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National GOP Giddy Over SC Democratic Schism



Usually in South Carolina partisan primaries, the fireworks are on the “Republican” side of things.

That makes sense considering Democrats haven’t won a statewide race here in twelve years, haven’t held the governor’s office in fifteen years and haven’t held a majority in either chamber of the S.C. General Assembly in seventeen years.

Of course those hoping “Republican” rule would usher in an era of less government and more prosperity have been profoundly disappointed.

The Palmetto State is dominated by GOP politicians who love to talk about how “conservative” they are, although as we’ve repeatedly pointed out this rhetoric isn’t translating into anything resembling conservative outcomes.

South Carolina’s “Republican-controlled” leaders are addicted to taxingborrowing and spending – perpetual government growth that’s produced consistently abysmal outcomes economicallyfiscallyeducationally and with regards to infrastructurepublic safety and other core functions of government.

Meanwhile at the federal level there’s this guy …

Go “Republicans,” right?

Anyway, despite having failed to materially improve much of anything during their fifteen-year run of unrivaled power at the state level, the GOP enjoys a decided advantage in statewide elections in South Carolina.

U.S. president Donald Trump received 55 percent of the vote at the top of the GOP ticket in 2016, and former governor Nikki Haley got 56 percent in 2014.

Democrats?  They’re hovering at the forty percent threshold … which means that even if the party is completely united behind a single statewide candidate, that candidate still doesn’t stand a chance.

So … are Democrats united headed into the 2018 election?

Um, no …

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(Via: Provided)

Frontrunner James Smith (above, right) – an Afghan War veteran and former minority leader of the S.C. House –  is facing a relentless barrage of criticism from his two rivals for the nomination, Charleston, S.C. businessman Phil Noble and attorney Marguerite Willis of Florence, S.C.

Even worse for the perpetual minority party, the criticism is aimed at driving Democrats further to the left (i.e. away from where the votes are in the Palmetto State).

Needless to say this is a dream scenario for the GOP.

“The increasingly bitter primary contest … does not bode well for their chances of competing in November,” a release from the Republican Governors Association (RGA) noted of the Democratic infighting.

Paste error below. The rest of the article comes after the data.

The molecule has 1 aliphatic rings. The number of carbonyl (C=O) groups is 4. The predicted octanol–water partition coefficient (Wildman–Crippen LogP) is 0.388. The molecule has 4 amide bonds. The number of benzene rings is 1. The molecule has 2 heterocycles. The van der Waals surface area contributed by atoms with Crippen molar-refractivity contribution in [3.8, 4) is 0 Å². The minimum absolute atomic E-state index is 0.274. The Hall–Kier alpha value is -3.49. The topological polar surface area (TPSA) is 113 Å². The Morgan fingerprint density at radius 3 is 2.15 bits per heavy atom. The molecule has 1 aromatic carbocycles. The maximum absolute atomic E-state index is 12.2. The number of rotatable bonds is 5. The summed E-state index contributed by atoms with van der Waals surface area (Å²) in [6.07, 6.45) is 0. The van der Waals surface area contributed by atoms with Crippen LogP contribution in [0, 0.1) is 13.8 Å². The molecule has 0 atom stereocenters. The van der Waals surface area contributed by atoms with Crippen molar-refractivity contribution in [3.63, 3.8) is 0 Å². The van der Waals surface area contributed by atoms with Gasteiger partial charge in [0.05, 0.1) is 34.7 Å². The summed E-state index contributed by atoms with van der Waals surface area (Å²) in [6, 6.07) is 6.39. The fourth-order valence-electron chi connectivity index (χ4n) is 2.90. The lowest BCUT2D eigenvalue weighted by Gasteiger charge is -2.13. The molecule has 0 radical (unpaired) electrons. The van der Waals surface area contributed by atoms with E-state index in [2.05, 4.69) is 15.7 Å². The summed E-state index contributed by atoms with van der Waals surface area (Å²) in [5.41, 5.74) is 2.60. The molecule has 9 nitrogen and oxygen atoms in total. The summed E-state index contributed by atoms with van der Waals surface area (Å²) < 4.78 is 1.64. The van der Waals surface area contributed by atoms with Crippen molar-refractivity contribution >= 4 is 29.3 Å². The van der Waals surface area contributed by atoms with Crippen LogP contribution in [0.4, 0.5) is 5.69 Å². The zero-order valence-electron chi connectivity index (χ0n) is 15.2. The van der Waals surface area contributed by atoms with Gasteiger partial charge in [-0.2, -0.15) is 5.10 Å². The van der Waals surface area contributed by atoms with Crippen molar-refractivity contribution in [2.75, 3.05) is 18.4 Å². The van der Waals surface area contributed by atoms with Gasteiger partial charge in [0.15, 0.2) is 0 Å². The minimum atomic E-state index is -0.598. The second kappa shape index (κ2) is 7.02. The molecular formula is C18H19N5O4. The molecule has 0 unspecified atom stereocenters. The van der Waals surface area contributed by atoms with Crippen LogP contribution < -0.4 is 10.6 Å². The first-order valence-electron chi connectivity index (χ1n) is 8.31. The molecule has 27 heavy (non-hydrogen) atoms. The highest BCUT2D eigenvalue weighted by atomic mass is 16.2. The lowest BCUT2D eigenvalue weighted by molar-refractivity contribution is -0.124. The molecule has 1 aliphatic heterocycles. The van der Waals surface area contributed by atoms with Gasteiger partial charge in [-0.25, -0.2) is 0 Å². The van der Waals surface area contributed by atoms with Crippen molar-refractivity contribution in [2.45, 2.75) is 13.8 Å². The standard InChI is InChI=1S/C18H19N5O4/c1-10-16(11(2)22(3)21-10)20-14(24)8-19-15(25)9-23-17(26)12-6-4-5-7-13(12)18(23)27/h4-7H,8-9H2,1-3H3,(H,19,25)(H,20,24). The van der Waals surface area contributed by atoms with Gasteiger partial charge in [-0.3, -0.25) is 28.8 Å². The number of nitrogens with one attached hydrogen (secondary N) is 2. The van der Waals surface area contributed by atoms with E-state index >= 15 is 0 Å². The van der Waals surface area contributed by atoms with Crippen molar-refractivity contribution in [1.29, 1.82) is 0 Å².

That’s true …

Frankly, we don’t get it.  In a decade-and-a-half since taking the reins of state government, “Republicans” have put the Democrats’ decades-long addiction to big government on steroids … and yet the only answer from the minority party is that the GOP isn’t taxing, borrowing and spending enough?


“Republicans” in South Carolina have given Democrats a once-in-a-lifetime opportunity to reinvent themselves … but Democrats aren’t taking it. 

In fact they are moving in the opposite direction …

Also remember this: “Republicans” created their majority in South Carolina thanks to numerous party-switchers – including two men who now occupy the most powerful legislative offices in the State Senate (Hugh Leatherman and Luke Rankin).

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(Via Travis Bell Photography)

Did either of these politicians change their ideological inclinations?  Hell no … they just switched out their party label when it became electorally convenient for them to do so.

Anyway, all of this Democratic division puts even more emphasis on the GOP primary for governor – which it’s safe to say at this point will determine the winner of this race.  As it stands now, incumbent governor Henry McMaster still enjoys a substantial lead over the field – but the establishment politician is facing a trio of credible challengers.

Lowcountry labor attorney Catherine Templeton has been taking the fight to McMaster for the better part of a year, while Upstate businessman John Warren has made a splash landing in the race and could conceivably turn it on its ear depending on the amount of money he’s willing to pump into his candidacy.  Meanwhile lieutenant governor Kevin Bryant continues to draw a sizable chunk of the socially conservative GOP electorate – votes that likely would have gone to McMaster if Bryant hadn’t decided to jump into the race.

Bottom line?  McMaster is facing an unexpectedly uphill battle after Trump basically gift-wrapped the governor’s mansion for him last January.  But if he can make it out of his own party’s primary, he’s got reelection sewn up.



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